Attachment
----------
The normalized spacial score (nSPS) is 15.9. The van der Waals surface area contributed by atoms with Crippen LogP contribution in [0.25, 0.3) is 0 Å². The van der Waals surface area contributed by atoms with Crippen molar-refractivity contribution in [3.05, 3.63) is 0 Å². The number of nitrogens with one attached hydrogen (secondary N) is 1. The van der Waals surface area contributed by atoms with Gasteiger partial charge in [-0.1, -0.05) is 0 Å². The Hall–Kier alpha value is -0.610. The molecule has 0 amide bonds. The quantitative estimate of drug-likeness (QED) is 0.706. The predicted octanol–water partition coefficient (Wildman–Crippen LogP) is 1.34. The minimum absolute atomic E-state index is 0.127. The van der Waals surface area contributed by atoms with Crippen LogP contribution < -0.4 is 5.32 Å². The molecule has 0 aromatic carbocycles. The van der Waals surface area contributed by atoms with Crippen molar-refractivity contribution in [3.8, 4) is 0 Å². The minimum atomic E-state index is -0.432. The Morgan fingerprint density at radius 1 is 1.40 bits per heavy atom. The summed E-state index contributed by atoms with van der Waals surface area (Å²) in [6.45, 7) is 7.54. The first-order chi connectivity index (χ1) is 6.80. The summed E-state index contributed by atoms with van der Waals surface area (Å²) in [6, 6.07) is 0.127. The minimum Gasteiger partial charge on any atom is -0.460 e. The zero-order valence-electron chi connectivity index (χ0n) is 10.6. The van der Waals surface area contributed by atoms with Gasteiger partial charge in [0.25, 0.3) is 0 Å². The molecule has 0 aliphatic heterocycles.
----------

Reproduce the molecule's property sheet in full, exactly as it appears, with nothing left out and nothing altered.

The normalized spacial score (nSPS) is 15.9. The van der Waals surface area contributed by atoms with Crippen LogP contribution in [0.25, 0.3) is 0 Å². The van der Waals surface area contributed by atoms with Crippen molar-refractivity contribution in [3.05, 3.63) is 0 Å². The number of nitrogens with one attached hydrogen (secondary N) is 1. The van der Waals surface area contributed by atoms with Gasteiger partial charge in [-0.1, -0.05) is 0 Å². The Hall–Kier alpha value is -0.610. The molecule has 0 amide bonds. The quantitative estimate of drug-likeness (QED) is 0.706. The predicted octanol–water partition coefficient (Wildman–Crippen LogP) is 1.34. The minimum absolute atomic E-state index is 0.127. The van der Waals surface area contributed by atoms with Crippen LogP contribution < -0.4 is 5.32 Å². The molecule has 0 aromatic carbocycles. The van der Waals surface area contributed by atoms with Crippen molar-refractivity contribution in [3.8, 4) is 0 Å². The minimum atomic E-state index is -0.432. The Morgan fingerprint density at radius 1 is 1.40 bits per heavy atom. The summed E-state index contributed by atoms with van der Waals surface area (Å²) in [6.45, 7) is 7.54. The first-order chi connectivity index (χ1) is 6.80. The summed E-state index contributed by atoms with van der Waals surface area (Å²) in [6, 6.07) is 0.127. The minimum Gasteiger partial charge on any atom is -0.460 e. The zero-order valence-electron chi connectivity index (χ0n) is 10.6. The van der Waals surface area contributed by atoms with Gasteiger partial charge in [0.25, 0.3) is 0 Å². The molecule has 0 aliphatic heterocycles.